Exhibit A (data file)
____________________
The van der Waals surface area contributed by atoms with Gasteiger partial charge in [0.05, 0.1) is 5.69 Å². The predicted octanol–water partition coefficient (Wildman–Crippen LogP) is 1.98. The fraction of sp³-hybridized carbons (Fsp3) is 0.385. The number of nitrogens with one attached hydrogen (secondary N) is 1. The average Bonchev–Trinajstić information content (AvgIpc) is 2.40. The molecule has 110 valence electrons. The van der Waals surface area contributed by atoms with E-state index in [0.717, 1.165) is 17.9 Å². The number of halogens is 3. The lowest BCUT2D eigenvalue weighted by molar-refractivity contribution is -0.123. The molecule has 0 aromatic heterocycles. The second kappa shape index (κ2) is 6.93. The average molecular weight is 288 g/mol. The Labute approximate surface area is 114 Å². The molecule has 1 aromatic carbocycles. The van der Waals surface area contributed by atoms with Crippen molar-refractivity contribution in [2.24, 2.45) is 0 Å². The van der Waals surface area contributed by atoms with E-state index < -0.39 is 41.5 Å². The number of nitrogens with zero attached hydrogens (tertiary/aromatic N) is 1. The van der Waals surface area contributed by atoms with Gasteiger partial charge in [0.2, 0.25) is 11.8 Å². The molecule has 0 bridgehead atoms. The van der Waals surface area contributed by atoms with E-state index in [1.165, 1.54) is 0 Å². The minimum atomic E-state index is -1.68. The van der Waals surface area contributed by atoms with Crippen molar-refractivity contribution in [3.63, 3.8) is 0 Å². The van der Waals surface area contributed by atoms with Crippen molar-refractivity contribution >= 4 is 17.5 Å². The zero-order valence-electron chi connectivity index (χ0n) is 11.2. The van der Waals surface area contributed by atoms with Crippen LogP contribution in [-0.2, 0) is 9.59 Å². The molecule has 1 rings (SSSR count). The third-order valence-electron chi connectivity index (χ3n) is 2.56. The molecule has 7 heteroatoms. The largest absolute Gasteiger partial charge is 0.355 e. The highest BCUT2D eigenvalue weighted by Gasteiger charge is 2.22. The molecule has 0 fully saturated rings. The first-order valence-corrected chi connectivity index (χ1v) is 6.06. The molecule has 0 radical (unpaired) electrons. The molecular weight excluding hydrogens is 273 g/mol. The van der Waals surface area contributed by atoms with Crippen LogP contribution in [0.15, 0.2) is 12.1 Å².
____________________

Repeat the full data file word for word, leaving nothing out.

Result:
The van der Waals surface area contributed by atoms with Gasteiger partial charge in [0.05, 0.1) is 5.69 Å². The predicted octanol–water partition coefficient (Wildman–Crippen LogP) is 1.98. The fraction of sp³-hybridized carbons (Fsp3) is 0.385. The number of nitrogens with one attached hydrogen (secondary N) is 1. The average Bonchev–Trinajstić information content (AvgIpc) is 2.40. The molecule has 110 valence electrons. The van der Waals surface area contributed by atoms with E-state index in [0.717, 1.165) is 17.9 Å². The number of halogens is 3. The lowest BCUT2D eigenvalue weighted by molar-refractivity contribution is -0.123. The molecule has 0 aromatic heterocycles. The second kappa shape index (κ2) is 6.93. The average molecular weight is 288 g/mol. The Labute approximate surface area is 114 Å². The molecule has 1 aromatic carbocycles. The van der Waals surface area contributed by atoms with Crippen molar-refractivity contribution in [2.24, 2.45) is 0 Å². The van der Waals surface area contributed by atoms with E-state index < -0.39 is 41.5 Å². The number of nitrogens with zero attached hydrogens (tertiary/aromatic N) is 1. The van der Waals surface area contributed by atoms with Gasteiger partial charge in [0.2, 0.25) is 11.8 Å². The molecule has 0 bridgehead atoms. The van der Waals surface area contributed by atoms with E-state index in [1.165, 1.54) is 0 Å². The minimum atomic E-state index is -1.68. The van der Waals surface area contributed by atoms with Crippen molar-refractivity contribution in [3.63, 3.8) is 0 Å². The van der Waals surface area contributed by atoms with Crippen molar-refractivity contribution >= 4 is 17.5 Å². The zero-order valence-electron chi connectivity index (χ0n) is 11.2. The van der Waals surface area contributed by atoms with Crippen LogP contribution in [-0.2, 0) is 9.59 Å². The molecule has 1 rings (SSSR count). The third-order valence-electron chi connectivity index (χ3n) is 2.56. The molecule has 7 heteroatoms. The largest absolute Gasteiger partial charge is 0.355 e. The highest BCUT2D eigenvalue weighted by Gasteiger charge is 2.22. The molecule has 0 fully saturated rings. The first-order valence-corrected chi connectivity index (χ1v) is 6.06. The molecule has 0 radical (unpaired) electrons. The molecular weight excluding hydrogens is 273 g/mol. The van der Waals surface area contributed by atoms with Crippen LogP contribution in [0.15, 0.2) is 12.1 Å².